- ECI should not be part of EC as every node can have a different perception
- The first commitment of a node for a given epoch shall be created without taking into account existing commitments on the Tangle.
- The node can later change its preference to a heavier commitment in the subsequent blocks.
Each block has an Epoch Commitment Root. ECR is a Merkle tree calculated from:
Tangle Root, State Mutation Root, State Root, Mana Root
A detailed explanation of ECR building blocks:
Tangle Root: a Merkle root of accepted blocks of the bucket of epoch EI.
- Serves as a statement of what block the node sees as accepted in the Tangle.
- Data Structure: Sparse Merkle Root of all possible block IDs
- Usage: proving inclusion/absence of blocks.
State Root: a Merkle root of a sparse tree of all unspent UTXOs at the end of the epoch. Only changed leaves need to be recomputed.
- Outputs that do not have any accepted consumer at the end of the epoch.
- Data Structure: Sparse Merkle root of entire ledger state, all possible output IDs.
- Usage: Can be used to validate snapshots.
State Mutation Root: a Sparse Merkle root of the accepted transactions of the bucket. Equivalent to the state-mutating root of Chrysalis’ Milestones.
- It’s a mutation proof of the previous epoch commitment State Root to the current one. A State Root can be validated by applying the State Mutation Root to the State Root of the previous epoch.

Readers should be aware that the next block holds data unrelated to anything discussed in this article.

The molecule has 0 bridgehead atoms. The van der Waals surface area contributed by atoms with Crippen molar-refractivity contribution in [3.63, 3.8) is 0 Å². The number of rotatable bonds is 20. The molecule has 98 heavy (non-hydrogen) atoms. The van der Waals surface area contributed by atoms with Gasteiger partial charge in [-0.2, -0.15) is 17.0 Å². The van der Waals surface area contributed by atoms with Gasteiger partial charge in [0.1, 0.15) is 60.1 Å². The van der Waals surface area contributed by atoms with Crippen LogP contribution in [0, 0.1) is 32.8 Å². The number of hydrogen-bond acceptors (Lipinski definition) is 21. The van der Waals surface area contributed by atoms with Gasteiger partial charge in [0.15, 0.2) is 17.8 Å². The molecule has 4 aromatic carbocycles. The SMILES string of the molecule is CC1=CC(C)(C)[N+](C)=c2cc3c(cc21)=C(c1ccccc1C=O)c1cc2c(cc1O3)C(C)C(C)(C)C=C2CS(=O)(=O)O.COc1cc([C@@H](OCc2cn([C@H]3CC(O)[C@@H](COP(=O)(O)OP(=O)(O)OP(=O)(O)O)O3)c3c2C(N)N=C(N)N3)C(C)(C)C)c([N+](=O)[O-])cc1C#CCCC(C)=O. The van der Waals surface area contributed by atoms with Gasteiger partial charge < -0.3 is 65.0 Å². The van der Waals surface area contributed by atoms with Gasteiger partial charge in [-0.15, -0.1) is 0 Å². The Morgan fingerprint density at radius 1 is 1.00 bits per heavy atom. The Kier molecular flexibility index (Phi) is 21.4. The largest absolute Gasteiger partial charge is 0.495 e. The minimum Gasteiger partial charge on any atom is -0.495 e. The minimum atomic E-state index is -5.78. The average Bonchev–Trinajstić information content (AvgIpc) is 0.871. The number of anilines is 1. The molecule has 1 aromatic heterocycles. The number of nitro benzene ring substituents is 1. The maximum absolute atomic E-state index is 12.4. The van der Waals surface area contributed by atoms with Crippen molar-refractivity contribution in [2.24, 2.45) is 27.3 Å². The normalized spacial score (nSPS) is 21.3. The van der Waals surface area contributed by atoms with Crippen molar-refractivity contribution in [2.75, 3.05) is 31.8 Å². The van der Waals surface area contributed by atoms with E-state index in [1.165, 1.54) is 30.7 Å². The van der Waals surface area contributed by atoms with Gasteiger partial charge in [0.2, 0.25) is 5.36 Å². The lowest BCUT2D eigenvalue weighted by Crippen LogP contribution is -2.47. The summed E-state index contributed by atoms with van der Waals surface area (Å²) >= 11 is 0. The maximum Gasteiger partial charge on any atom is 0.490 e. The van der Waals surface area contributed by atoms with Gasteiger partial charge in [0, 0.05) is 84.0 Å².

- Data Structure: sparse Merkle Tree of all possible transaction IDs.
- Usage: proving inclusion of accepted value payloads. Proof that the transaction existed and got accepted. Proof of absence.
Mana Root: a Merkle root of a sparse tree of Node identities (key) and Mana balance (value) for all public keys.
- An account-based Mana ledger at the end of the epoch.
- Data Structure: Sparse Merkle Tree of all possible node identities
- Usage: It can be used to prove the Mana balance of a validator.
Upon a partition, as Tangles and acceptation grow apart from each other, different EC chains can start to form.
Nodes track ECC locally and follow the heavier ECC.
After the partition ends nodes will simply follow the heaviest chain.
We do not merge Tangles upon partition: we select who wins. The rest of the blocks would need to be reattached.
Visualization of the Tangle with many forked ECC.
Additional remarks regarding commitments:
- A block commitment is not allowed to reference an epoch too far in the past, the block won’t be picked up in TSA.
- The mechanism used to determine the winning chain is based on the same metric used for acceptation: active cMana (i.e. which chain shows the most liveness).
- In congested regimes we cannot rely on eventual consistency: we would be breaking CC assumptions (i.e. we do not solidify the other Tangle to determine its weight).
Block is modified as follows:
- Each block contains the signature of the node committing to a certain state.
- Node signs: H(EC+timestamp+content)
- Timestamp should be included in the hash of the block header along with EC